Recently, SVM and ANN models have been used for nonlinear modeling in many fields, particularly bioinformatics [610]. Although the efficacy of SVM models is well established in the field of machine learning, its performance in surgical outcome prediction and prognosis has not been measured. The ANNs are adaptive models that use a dynamic approach to analyzing the risk of outcomes. That is, they perform bottom-up computation by modifying their internal structures in relation to a functional objective (i.e., the model is generated by the data it analyzes). Despite their incapability to deal with missing data, ANNs can simultaneously process numerous variables and can consider outliers and nonlinear interactions among variables. Unlike standard statistical tests, ANNs effectively manage complexity even when samples sizes are small and when ratios between variables and records are unbalanced. In this respect, ANNs avoid the dimensionality problem and can achieve a predictive accuracy superior to those of SVM and MLR. To ensure a sufficiently robust basis for network training, the present study used a large and homogeneous dataset comprising all demographic and clinical variables shown to affect patient-reported BPI scores in previous linear regression models [9].

Throughout this one-year follow-up study, the best single predictor of BPI scores was pretreatment pain function, which is consistent with reports that pretreatment functional scores are the best predictors of posttreatment QOL [2, 9]. Therefore, effective counseling is essential for apprising patients of expected posttreatment impairments. If QOL outcomes are considered benchmarks, then pretreatment functional status, which is a major predictor of posttreatment outcome, is crucial. Patients should also be advised that their posttreatment QOL might depend not only on the success of their treatments, but also on their pretreatment functional status.

To identify prognostic indicators after dry-needling protocol, prospective cohort follow-up studies are essential for identifying prognostic predictors. The results of the authors’ analyses also showed the importance of baseline pain intensity in predicting outcomes. In agreement with previous studies, baseline pain intensity was powerful outcome predictor of musculoskeletal pain across different regional pain sites [2, 20]. More pain predicted a lower probability of recovery at followup. Having more pain and disability at baseline will leave room for a larger reduction at follow-up. Although, this does not necessarily result in a better prognosis in terms of recovery, the pain intensity may still be relatively high at followup. For example, a patient with a baseline pain score of 9 and a follow-up score of 5 improved more than a patient with a baseline score of 4 and a follow-up score of 1 [21].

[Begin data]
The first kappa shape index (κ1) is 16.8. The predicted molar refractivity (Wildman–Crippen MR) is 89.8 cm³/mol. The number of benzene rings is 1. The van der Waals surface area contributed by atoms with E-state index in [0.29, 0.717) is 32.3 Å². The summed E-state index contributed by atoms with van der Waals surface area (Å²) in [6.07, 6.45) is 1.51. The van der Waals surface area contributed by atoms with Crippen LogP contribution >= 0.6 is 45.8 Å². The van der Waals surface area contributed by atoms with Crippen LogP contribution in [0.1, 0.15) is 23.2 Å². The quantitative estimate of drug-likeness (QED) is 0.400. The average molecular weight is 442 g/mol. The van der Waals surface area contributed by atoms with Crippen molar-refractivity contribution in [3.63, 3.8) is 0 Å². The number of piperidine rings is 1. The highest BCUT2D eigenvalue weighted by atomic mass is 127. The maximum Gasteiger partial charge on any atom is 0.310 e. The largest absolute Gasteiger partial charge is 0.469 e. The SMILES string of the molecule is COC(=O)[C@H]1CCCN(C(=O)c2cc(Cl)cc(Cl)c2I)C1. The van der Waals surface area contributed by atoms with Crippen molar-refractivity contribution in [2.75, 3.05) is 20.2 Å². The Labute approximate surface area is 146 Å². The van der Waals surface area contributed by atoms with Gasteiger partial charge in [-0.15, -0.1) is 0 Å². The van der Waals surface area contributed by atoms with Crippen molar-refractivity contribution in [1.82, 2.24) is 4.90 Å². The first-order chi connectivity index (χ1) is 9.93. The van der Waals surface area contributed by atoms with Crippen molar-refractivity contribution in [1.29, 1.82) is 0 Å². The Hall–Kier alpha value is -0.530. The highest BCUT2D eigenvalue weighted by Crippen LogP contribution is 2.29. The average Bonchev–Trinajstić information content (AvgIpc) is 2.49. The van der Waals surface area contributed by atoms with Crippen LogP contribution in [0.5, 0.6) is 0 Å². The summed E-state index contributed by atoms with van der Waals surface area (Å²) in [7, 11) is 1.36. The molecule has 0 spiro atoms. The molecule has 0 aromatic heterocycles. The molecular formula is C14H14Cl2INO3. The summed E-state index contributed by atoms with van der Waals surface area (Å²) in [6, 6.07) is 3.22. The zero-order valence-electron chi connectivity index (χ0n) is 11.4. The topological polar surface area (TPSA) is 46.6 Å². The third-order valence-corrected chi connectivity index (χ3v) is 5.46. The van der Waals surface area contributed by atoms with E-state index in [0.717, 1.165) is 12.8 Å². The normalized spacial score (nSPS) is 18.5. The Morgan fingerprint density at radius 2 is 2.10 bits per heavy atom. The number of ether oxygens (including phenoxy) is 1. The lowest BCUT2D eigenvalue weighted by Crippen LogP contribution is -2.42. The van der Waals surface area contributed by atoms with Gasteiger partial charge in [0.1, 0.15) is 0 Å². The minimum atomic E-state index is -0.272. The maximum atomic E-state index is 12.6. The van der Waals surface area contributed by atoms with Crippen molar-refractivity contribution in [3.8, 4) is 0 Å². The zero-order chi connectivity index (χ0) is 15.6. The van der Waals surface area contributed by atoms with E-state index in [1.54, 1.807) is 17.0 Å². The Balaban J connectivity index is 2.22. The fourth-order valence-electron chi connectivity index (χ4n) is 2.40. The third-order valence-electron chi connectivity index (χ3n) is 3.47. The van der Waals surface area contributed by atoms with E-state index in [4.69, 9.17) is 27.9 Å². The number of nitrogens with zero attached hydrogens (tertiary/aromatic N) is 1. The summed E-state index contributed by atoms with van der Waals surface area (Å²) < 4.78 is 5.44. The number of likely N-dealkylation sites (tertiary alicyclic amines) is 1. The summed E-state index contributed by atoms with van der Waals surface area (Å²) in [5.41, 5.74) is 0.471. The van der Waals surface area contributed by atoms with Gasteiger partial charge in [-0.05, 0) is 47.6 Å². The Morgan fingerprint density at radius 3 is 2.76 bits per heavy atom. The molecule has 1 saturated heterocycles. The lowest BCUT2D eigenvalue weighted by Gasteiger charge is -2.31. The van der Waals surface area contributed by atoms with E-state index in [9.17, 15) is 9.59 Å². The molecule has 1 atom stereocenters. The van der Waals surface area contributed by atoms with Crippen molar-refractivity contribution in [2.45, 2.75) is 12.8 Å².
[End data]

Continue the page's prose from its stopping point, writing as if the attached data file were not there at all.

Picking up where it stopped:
Sleep deprivation does produce hyperalgesic changes in healthy subjects [22], which likely reflect alterations in supraspinal modulation of nociception such as impaired function of inhibitory modulation pathways. Sleep deprivation has a much larger effect on muscle nociception than on skin nociception [23]. Furthermore, sleep deprivation is known to produce additional effects such as increased fatigue and negative mood, which might cause a modulation of pain processing. Depression, which is strongly associated with poor mental QOL, is only moderately associated with poor physical QOL [24, 25]. However, sleep problems are apparently related to poor physical QOL [24, 25]. In the present study, sleep deprivation was significantly and positively related to BPI scores.

Longer pain duration at baseline was indicative of poor prognosis for spinal pain, low back pain, shoulder pain, and hip pain [26]. ANN model was used to predict BPI scores, and this study results showed that pain duration was secondary rank factor for aggregated pain interference. Atroshi et al., using the SF-36 to investigate long-term sick leave among primary care patients with musculoskeletal disorders, found the long-term sick listed patients had significantly worse physical and mental health [27]. Among longer pain duration patients, physical functioning scores had not improved at one year despite a small to moderate improvement in pain scores.